Sarah Herzog, M.A.

Sarah's research interests include cognitive and affective adaptations to complex trauma and their relations to dissociative processes, physiological responding, risk-perception, and revictimization. Her dissertation focuses on adult survivors of complex childhood trauma, and investigates the trauma-related alterations to the threat response that may create a vulnerability toward repeated traumatization. Sarah assists in fMRI data collection for an NIMH-funded R01 study headed by Drs. Wendy D’Andrea and Greg Siegle, investigating blunted affective responding across clinical diagnoses. She has taught psychology courses at Eugene Lang College, and received clinical training at a number of externship sites in NYC, including Mount Sinai-Beth Israel, Brooklyn College Personal Counseling, and Lenox Hill Hospital. Sarah is the recipient of the Prize Fellowship from the New School for Social Research, the Frank W. Putnam Trauma Research Scholar award from the International Society for Traumatic Stress Studies (ISTSS), and the David Caul research grant from the International Society for the Study of Trauma and Dissociation (ISSTD).

Erin Stafford, M.A.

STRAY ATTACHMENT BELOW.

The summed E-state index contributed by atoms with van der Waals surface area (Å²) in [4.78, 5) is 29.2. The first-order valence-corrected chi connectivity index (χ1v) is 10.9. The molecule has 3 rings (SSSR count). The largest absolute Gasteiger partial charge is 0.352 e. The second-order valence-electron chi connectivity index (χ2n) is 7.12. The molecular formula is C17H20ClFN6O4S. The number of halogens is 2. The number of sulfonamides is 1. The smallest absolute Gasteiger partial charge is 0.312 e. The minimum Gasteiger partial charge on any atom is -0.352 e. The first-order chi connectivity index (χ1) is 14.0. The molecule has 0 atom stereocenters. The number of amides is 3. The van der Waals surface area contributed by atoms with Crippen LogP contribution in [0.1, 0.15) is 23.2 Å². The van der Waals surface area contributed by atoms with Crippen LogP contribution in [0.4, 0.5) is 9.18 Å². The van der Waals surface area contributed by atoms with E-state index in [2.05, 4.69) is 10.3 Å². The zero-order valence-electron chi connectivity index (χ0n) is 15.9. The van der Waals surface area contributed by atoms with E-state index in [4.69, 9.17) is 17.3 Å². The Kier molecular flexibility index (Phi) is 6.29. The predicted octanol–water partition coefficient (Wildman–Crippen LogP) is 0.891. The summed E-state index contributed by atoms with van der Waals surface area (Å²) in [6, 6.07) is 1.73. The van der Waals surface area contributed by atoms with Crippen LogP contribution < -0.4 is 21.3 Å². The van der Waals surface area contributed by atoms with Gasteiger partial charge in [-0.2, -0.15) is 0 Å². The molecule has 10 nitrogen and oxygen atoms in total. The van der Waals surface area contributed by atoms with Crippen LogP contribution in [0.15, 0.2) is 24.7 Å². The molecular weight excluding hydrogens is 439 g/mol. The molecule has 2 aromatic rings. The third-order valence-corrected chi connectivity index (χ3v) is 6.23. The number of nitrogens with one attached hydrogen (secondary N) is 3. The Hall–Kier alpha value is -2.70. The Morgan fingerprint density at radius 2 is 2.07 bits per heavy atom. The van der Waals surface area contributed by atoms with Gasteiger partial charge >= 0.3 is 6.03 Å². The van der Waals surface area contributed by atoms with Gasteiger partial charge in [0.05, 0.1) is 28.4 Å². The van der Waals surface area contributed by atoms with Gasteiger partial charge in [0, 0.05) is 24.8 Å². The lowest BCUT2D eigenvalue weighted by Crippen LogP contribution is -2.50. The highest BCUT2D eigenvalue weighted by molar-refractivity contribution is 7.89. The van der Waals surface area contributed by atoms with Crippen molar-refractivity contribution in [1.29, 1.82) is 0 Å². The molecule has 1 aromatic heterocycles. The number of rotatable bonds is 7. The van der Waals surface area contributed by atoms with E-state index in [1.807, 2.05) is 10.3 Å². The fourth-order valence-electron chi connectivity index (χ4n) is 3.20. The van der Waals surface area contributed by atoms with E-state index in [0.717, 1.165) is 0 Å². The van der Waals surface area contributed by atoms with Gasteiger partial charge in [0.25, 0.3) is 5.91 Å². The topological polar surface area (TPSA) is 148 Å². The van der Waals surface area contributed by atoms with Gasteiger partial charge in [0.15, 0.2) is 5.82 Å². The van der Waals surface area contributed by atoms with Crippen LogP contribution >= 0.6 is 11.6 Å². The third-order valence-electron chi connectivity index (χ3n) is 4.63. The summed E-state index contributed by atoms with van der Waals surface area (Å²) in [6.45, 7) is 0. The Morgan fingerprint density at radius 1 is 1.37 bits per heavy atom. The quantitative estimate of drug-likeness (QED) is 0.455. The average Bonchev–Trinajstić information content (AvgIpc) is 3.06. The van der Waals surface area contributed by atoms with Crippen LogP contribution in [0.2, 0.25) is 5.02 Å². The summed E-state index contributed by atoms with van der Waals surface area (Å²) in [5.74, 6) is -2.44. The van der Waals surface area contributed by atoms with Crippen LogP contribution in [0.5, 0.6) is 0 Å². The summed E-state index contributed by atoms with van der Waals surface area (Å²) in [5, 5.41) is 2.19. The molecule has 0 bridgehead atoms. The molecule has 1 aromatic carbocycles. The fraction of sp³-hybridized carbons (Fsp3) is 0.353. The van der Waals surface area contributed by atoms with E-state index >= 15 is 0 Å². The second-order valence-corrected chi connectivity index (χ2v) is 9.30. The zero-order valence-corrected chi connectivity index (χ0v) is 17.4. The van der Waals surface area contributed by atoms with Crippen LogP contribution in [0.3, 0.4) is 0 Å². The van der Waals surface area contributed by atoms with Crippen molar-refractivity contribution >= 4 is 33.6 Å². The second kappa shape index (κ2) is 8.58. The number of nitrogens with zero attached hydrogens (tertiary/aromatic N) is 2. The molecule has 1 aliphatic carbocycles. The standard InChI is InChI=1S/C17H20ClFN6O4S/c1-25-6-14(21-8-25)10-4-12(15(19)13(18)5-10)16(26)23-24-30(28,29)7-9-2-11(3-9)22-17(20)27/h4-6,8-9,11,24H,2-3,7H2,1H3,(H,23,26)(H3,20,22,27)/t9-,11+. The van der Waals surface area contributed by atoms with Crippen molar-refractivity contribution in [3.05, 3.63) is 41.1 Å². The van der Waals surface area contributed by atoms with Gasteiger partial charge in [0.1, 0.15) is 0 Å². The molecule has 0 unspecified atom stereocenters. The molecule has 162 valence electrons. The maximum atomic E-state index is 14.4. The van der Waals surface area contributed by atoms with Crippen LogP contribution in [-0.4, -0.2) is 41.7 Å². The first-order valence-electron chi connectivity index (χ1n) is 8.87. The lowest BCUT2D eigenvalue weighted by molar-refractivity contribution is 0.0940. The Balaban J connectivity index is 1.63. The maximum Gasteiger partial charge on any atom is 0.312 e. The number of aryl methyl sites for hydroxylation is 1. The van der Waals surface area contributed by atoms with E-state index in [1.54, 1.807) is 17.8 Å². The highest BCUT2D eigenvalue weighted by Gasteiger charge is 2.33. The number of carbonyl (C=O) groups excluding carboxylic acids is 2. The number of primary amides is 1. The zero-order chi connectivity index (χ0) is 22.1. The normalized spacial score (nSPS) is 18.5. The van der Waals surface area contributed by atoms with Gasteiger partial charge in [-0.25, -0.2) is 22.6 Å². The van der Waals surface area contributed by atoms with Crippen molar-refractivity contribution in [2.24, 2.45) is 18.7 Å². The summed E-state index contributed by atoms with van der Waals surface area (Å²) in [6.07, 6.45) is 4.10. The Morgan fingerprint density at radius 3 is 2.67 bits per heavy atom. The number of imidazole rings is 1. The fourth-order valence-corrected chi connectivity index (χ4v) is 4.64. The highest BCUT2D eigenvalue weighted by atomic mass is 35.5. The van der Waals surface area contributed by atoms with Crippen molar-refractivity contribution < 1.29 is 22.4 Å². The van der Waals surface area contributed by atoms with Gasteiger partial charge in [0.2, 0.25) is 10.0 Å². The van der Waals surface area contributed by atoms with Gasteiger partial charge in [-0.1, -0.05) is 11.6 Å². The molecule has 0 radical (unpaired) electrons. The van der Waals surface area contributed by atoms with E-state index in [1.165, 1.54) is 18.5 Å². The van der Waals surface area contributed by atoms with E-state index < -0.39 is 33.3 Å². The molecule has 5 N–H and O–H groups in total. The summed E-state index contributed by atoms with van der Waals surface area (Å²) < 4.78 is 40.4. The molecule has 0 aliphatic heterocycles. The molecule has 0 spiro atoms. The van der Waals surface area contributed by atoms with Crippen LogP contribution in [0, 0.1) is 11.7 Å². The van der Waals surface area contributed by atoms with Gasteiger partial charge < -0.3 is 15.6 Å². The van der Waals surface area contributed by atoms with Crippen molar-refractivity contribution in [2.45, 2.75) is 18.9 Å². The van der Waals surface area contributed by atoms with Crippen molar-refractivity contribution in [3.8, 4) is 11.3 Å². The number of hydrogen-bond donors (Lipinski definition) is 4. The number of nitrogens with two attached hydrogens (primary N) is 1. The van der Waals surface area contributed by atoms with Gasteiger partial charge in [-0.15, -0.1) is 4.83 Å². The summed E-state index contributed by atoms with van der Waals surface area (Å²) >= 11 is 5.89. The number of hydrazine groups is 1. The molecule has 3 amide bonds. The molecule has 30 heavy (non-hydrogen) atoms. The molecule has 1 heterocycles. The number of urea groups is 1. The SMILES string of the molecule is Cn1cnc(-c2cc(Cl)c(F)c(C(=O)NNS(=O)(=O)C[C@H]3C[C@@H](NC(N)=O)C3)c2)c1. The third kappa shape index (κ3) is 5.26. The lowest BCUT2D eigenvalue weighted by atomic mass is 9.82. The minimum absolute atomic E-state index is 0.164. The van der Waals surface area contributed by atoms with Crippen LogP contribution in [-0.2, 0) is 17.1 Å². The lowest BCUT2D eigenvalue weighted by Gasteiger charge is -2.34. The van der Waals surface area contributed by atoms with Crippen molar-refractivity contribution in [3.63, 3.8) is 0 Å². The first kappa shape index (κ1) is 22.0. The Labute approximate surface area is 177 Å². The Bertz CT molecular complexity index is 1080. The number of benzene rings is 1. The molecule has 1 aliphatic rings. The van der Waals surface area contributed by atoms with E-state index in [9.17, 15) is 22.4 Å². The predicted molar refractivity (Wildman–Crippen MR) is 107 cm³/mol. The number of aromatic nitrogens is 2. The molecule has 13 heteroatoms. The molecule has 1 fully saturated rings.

Erin is a third year doctoral student. Her research focuses on psychophysiology of dissociation and effective clinical intervention strategies for managing dissociative symptoms in individuals with complex trauma. She is particularly interested in exploring mindfulness-based interventions and their impact on dissociation, anxiety, and physiology in a clinical undergraduate sample. She is also interested in exploring both the underlying neurological mechanisms as well as the interpersonal deficits and benefits of dissociation as a coping strategy through measures of social cognition, visual perception, and self-esteem. She has experience working in an inpatient setting on a Trauma Disorder's Unit specializing in the treatment of dissociative disorders. She currently serves as the laboratory manager for the Trauma and Affective Psychophysiology Lab. She is the recipient of the Prize Fellowship for the New School for Social Research.